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The magical eye of Carlo Mollino photographer

18 January 2018

Among the best known and celebrated architects of the twentieth century and professor at the Politecnico, Carlo Mollino always reserved a privileged role for photography, using it both as an expressive means and as a fundamental tool for documenting and filing his work and his daily life. Until 13 May next, the exhibition “The magical eye of Carlo Mollino. Photographs 1934-1973” at CAMERA - Italian Centre for Photography will narrate the journey and poetry of Mollino photographer, exhibiting more than 500 photos taken by the architect and kept in the Archives of the ‘Roberto Gabetti’ Central Library of Architecture of the University.

The exhibition, the largest and most complete ever realised on the subject, investigates the relationship between Mollino and photography, highlighting its uniqueness and recurring features, starting from the first architectural photos taken in the 1930s to the Polaroids of the latter years of his life. Following in the footsteps of his father Eugenio, an engineer and photography enthusiast, Carlo Mollino approached this expressive language as a youngster, developing not only a vast amount of images halfway between the traditional approach, of which he had profound awareness, and the impulse of experimentation, but also a peculiar critical conscience that led him in 1949 to publish “Il messaggio dalla camera oscura - The message from the dark room”, innovative volume as fundamental for the diffusion of photographic culture in Italy and its acceptance among the major arts. This exhibition, curated by Francesco Zanot, aims to deepen the extraordinary complexity and fruitfulness of Carlo Mollino's reflection on photography, placing it definitively in the history of this discipline through a journey that alternates great classics with completely new and hitherto unexhibited works.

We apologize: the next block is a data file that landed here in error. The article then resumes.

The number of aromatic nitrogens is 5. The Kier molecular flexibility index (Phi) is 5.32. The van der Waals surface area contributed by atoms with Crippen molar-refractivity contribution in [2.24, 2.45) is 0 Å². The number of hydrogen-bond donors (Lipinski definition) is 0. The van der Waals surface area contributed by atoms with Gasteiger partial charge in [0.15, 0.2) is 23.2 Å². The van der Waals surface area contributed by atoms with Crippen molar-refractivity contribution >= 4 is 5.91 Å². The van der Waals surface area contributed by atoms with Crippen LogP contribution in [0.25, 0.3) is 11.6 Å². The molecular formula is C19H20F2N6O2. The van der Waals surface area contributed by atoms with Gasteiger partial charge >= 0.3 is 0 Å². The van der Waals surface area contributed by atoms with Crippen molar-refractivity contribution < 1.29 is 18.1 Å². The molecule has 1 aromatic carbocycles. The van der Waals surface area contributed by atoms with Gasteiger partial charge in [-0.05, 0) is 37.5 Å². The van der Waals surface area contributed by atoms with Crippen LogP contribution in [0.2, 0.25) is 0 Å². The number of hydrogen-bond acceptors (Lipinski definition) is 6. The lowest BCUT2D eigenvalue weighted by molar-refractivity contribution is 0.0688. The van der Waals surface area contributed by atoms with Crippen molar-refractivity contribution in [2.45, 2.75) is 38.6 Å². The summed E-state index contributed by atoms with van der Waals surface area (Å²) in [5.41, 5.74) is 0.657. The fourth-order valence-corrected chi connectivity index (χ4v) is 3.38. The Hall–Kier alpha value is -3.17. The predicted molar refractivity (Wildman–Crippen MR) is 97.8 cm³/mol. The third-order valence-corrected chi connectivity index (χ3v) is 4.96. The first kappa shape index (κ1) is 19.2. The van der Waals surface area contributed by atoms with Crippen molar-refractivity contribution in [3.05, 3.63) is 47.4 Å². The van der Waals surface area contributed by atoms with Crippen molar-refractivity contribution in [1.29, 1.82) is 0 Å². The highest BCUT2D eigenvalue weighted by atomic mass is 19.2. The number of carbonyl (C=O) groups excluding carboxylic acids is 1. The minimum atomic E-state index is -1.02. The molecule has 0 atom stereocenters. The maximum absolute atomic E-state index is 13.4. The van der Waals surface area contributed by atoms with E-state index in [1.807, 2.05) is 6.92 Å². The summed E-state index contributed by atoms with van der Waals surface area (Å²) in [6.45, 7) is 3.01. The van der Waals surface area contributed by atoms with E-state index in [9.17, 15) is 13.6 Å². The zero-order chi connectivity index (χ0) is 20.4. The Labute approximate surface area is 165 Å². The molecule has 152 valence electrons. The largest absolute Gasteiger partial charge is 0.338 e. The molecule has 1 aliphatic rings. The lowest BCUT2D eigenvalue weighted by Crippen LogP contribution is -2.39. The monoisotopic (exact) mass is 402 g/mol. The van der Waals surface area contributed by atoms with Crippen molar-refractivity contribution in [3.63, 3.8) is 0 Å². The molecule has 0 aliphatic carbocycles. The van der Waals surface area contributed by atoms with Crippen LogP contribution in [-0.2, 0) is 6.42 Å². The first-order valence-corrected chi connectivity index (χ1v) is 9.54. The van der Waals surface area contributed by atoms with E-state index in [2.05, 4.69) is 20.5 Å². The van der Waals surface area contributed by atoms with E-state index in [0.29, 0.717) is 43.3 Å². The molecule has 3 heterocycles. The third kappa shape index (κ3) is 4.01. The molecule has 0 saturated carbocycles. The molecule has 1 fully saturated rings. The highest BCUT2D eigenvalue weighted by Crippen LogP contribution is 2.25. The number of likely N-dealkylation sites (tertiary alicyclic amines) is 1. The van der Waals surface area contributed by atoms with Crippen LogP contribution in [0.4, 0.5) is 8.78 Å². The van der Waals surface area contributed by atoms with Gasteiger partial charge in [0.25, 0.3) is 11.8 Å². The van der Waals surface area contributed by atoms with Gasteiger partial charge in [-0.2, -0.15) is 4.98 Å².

Overcoming any classification of genres, incompatible with the very complex and multifaceted nature of Carlo Mollino, who at the same time worked on very different projects and interests making them inevitably merge with each other, the exhibition is divided into four thematic sections, each entitled with a quotation taken from the writings of the author himself.